Marine Gen. John Allen, the top U.S. commander in Afghanistan, told sometimes skeptical lawmakers Tuesday that the United States is "on track" to achieve its goals for stabilizing Afghanistan and preventing it from becoming a haven for terrorism. International forces are still planning to withdraw over the next two years, despite numerous high profile setbacks that have rattled confidence in the mission these past few weeks.
"We remain on track to ensure that Afghanistan will no longer be a safe haven for al-Qaida and will no longer be terrorized by the Taliban," Allen, the Marine Corps general who oversees the NATO-led International Security Assistance Force (ISAF) in Afghanistan, told the House Armed Services Committee on Tuesday.
"To be sure, the last couple months have been trying," Allen acknowledged, pointing to the recent Quran burnings episode, the subsequent attacks by Afghan security forces that killed 13 foreign troops, and the massacre early last week of 16 Afghan civilians allegedly by a U.S. soldier. "Each of these events is heart wrenching."
But, Allen assured lawmakers, the overall relationship between foreign and Afghan forces remains solid. The international coalition is "well along" in making progress in the transition plan, which calls for training Afghan national security forces to take the lead in securing their own country by the end of 2014.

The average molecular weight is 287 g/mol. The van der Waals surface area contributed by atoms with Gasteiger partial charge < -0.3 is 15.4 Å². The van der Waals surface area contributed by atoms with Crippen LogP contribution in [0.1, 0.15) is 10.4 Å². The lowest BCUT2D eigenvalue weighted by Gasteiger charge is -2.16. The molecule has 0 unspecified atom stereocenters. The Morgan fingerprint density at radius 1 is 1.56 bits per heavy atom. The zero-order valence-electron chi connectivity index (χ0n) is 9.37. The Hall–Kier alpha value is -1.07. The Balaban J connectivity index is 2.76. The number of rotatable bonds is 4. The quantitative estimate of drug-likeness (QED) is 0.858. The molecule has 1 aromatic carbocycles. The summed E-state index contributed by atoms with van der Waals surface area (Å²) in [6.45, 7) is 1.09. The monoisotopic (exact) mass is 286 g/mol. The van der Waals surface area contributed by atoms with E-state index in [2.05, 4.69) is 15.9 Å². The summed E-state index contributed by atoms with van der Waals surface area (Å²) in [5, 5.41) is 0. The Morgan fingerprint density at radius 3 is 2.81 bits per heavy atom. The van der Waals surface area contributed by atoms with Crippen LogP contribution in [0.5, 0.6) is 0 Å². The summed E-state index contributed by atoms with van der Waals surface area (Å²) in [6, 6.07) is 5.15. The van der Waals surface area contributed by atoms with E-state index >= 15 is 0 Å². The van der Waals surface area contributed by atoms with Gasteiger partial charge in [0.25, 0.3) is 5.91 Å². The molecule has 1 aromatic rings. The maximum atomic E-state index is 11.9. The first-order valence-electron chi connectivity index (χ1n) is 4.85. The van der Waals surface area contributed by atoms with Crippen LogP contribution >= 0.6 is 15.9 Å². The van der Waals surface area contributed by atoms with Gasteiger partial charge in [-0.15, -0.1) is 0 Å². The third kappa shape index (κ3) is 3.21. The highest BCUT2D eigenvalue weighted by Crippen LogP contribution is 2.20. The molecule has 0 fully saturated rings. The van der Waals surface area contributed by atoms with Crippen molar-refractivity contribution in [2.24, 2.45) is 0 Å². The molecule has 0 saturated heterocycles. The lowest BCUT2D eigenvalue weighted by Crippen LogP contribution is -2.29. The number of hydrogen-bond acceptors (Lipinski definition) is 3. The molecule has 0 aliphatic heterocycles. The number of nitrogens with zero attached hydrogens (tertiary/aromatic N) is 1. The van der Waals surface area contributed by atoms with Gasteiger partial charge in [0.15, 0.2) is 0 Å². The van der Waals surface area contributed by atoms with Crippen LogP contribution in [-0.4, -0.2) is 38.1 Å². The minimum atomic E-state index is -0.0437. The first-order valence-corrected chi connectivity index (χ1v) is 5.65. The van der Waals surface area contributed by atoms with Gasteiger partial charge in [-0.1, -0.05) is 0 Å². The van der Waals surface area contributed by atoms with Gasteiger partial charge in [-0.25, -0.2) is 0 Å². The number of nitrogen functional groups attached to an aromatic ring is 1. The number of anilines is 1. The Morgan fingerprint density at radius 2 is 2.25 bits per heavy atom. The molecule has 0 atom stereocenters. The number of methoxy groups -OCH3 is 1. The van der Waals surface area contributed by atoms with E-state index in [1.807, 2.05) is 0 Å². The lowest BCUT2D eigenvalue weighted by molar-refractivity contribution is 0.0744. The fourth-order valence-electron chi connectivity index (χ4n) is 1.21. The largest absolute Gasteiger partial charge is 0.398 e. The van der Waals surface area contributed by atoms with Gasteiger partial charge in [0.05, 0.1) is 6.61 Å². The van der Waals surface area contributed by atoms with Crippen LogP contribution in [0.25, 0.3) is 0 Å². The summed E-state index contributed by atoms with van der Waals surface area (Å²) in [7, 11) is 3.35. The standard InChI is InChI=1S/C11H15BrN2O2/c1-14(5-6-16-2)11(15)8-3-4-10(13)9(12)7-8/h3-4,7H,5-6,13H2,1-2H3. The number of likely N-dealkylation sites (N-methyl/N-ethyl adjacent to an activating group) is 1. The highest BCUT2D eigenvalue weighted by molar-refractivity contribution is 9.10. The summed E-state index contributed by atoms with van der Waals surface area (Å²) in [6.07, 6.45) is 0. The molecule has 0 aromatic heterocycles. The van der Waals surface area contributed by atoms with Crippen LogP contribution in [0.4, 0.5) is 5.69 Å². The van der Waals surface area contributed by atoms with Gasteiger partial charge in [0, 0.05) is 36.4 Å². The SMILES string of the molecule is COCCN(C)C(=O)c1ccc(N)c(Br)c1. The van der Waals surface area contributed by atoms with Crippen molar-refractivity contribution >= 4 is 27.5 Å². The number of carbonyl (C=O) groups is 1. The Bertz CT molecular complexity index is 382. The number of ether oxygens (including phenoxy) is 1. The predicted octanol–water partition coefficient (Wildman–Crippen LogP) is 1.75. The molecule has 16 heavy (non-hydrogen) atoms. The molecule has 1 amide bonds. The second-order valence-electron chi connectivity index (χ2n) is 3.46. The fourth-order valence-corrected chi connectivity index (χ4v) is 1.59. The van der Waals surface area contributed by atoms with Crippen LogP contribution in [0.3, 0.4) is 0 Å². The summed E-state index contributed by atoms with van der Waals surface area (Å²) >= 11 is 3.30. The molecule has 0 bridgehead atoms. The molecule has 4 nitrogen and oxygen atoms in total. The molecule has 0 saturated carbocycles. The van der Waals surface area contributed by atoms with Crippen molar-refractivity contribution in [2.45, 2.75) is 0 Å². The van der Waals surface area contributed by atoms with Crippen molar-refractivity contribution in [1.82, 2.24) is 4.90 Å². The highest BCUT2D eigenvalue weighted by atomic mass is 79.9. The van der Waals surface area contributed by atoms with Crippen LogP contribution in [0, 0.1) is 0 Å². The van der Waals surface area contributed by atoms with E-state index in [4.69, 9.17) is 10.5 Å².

Lawmakers raised numerous questions about the transition plan, with some voicing growing impatience with the United States still being in Afghanistan at all.
"Why are we still there?" an exasperated Rep. Walter Jones (R-N.C.) asked Allen, who testified to the panel with the top Pentagon civilian policy adviser, Under Secretary of Defense for Policy Jim Miller. "We're spending $10 billion a month we can't even pay for. ... When does Congress [hear] testimony, 'We have done all we can do? Bin Laden is dead.'"
But Allen held his ground. Under the current transition plan under way, Afghan National Security Forces (ANSF) "will move to the front," Allen responded. "If I think that [plan] is coming off the rails, Congressman, I will let you know that."
Other lawmakers questioned how Afghanistan can pay for the 352,000-member Afghan national security force. (Current Pentagon/ISAF plans call for training 195,000 Afghan army soldiers and 157,000 police.)
Does Afghanistan have the economic means "to support a force so large?" asked Rep. John Garamendi (D-Calif.).
In the near term, the international community will have to subsidize the force long after foreign troops withdraw from the country, Allen said. In the longer term, Afghanistan's mineral resources, when extracted and developed, may help pay for such a domestic force.
Allen and Miller will face more questions on Afghanistan when they appear before the Senate's Armed Services panel on Thursday.
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